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San Diego Surfing Home > Surfing School > Glassing - Lamination/Fins

Surfing School - Glassing - Lamination/Fins


The deck lamination is performed similar to the bottom lamination, except that blank tapping is not necessary. Bleached cloth will not show once resined down. The cloth hanging from the blank edge can be trimmed about 3 to 4 inches. After saturating the rail cloth, flip it down and squeegee the top excess resin to each rail. Beginning from the middle, work the cloth along the rail under the blank, again letting the excess resin drip to the floor. Let the blank stand until the resin has completely hardened.

01Turn the blank over and using 1/2 inch masking tape position each fin in the desired position as shown in Figure 01. Use a small amount of non-hardening resin as glue to take each fin at its base. While the resin is curing, cut a piece of rope for the base of each side of the fin, about one inch or more beyond the front and back of the fin. Also cut two pieces of cloth for each fin, about 1/2 inch larger than the surface size of the fin, with about a 3 inch base lap onto the board (see Figure 02).

When the tape supports are removed and the fins are tacked down, they are ready to be resined. Put a strip of 1/2" masking tape on the outer edge of the tail section, flared out at the bottom, to allow excess resin to fall off the board. Only do one fin at a time with one resin mix. Mix about 1 pint of resin very cold, and place the rope into the resin. With your fingers, work the resin into the rope until completely saturated. Place this rope along one side of the fin base and repeat the process for the other rope.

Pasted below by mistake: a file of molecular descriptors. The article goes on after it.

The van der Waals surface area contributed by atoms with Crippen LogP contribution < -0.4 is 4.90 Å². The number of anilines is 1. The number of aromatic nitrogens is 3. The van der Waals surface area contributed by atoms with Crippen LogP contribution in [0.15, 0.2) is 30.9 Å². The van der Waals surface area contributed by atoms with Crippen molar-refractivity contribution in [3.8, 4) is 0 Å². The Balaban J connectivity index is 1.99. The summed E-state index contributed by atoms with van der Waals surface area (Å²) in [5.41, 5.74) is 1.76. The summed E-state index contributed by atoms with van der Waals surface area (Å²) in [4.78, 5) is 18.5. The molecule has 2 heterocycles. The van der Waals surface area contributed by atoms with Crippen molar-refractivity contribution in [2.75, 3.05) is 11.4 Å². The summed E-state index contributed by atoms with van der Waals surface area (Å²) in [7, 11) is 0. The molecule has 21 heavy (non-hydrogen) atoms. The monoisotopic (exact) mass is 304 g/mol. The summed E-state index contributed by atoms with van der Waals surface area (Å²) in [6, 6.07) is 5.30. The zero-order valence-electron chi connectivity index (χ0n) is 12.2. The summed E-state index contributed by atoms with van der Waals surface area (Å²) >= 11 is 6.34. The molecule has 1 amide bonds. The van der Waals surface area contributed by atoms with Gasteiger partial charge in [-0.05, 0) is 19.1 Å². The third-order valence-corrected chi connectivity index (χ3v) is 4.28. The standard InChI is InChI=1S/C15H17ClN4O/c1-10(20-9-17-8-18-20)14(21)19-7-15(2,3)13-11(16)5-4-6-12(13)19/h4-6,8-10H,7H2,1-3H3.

02Next, place the cloth into the remaining resin and work until saturated. Place this cloth over the rope and along each side of the fin. Using your thumbs, slowly work the rope into a smooth uniform slope along fin base on each side. A squeegee, or your fingers and thumbs can also be used to mount the cloth on the fin and board, working excess resin to the tape and off the board. When completed, the fin should appear similar to that shown in the pictures of Figure 02. The process is repeated for all fins.

Watch your resin closely for signs that it is curing too fast, such as an unusual smell or the appearance of brown spots. Once the resin has just started to set, use a razor blade to trim as far as possible all excess cloth and the thick rope extending beyond the front and back of the fin. This will give you some leeway against too hot of a cure and also reduce the final amount of sanding necessary on the finished board.



 


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